History Talk | She Made My Daughter Do It: Lesbian Inheritance & Family Conflict

Wednesday, November 8th 2017
7:00 – 9:00 p.m.
The GLBT History Museum
4127 18th St., San Francisco
Admission: $5.00. Free for members.


A visitor views the “Faces From the Past” exhibit at the GLBT History Museum. Photo: Gerard Koskovich.
Harriet Speckart risked her inheritance over her love for Marie Equi. Photo courtesy of Oregon Historical Society.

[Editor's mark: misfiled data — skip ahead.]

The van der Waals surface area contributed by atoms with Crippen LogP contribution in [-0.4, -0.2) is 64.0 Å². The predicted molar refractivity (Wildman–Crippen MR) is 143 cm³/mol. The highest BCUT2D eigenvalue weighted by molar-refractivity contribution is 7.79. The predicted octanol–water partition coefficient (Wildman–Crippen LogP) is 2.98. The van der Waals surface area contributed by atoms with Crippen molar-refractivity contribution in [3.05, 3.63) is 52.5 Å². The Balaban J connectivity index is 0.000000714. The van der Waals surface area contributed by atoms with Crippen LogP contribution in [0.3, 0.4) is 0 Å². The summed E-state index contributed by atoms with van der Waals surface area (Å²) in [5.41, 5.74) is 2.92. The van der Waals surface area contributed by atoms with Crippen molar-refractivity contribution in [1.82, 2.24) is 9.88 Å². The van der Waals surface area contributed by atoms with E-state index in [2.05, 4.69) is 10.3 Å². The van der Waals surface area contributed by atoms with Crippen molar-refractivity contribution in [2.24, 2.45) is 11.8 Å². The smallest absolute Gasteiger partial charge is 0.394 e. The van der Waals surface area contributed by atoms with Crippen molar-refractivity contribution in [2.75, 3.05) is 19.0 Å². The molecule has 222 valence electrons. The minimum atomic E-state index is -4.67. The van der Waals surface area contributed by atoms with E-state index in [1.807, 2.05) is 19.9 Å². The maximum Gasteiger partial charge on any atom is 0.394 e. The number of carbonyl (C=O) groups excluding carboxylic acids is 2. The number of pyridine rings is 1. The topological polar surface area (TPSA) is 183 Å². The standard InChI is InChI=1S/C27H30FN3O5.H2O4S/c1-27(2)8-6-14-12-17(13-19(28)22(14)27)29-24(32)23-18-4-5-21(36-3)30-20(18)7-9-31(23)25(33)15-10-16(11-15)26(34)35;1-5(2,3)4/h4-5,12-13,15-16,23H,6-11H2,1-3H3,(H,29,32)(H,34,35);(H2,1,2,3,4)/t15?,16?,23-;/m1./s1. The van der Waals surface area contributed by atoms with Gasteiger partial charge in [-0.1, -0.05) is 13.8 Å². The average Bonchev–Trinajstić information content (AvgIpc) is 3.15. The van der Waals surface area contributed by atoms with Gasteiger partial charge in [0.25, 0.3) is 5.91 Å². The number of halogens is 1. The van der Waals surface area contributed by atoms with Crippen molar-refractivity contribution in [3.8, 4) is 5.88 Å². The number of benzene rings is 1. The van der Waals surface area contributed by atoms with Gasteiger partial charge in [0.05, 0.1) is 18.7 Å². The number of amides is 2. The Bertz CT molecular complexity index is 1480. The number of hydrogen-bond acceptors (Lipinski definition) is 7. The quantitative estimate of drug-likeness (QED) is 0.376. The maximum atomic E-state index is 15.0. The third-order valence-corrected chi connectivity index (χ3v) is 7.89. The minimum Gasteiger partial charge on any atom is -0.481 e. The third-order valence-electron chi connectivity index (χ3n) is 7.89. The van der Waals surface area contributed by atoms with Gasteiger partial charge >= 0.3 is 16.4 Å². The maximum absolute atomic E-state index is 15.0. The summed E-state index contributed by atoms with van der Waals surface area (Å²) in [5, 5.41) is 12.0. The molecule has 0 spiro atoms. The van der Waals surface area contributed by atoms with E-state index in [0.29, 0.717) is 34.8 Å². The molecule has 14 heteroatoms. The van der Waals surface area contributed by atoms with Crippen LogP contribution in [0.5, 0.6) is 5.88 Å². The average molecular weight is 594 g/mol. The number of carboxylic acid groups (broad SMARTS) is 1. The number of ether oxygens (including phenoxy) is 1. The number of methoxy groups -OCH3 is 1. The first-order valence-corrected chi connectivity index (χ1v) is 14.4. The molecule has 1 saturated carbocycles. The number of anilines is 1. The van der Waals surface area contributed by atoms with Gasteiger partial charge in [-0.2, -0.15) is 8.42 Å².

Marie Equi and Harriet Speckart and Gail Laughlin and Mary A. Sperry were well-known West Coast couples in the early 20th century. When inheritances came into play, the mothers of two of the women launched widely publicized court battles to block the bequests, asserting that “unnatural” and “manipulative” lesbians could make no legitimate claim to family assets. Independent scholar Paula Lichtenberg will discuss Laughlin and Sperry, and  Equi biographer Michael Helquist will recount the story of Equi and Speckart. The speakers also will look at how the couples presented their relationships publicly at a time when discretion was required and will sketch the women’s activist lives, especially Laughlin’s career as a suffragist, attorney and state legislator and Equi’s advocacy for reproductive rights, suffrage, workers and the anti-war movement. The talks are presented in conjunction with “Faces From the Past,” a new exhibit in the Main Gallery of the GLBT History Museum that looks at LGBTQ lives in Northern California before 1930; Lichtenberg is co-curator of the display.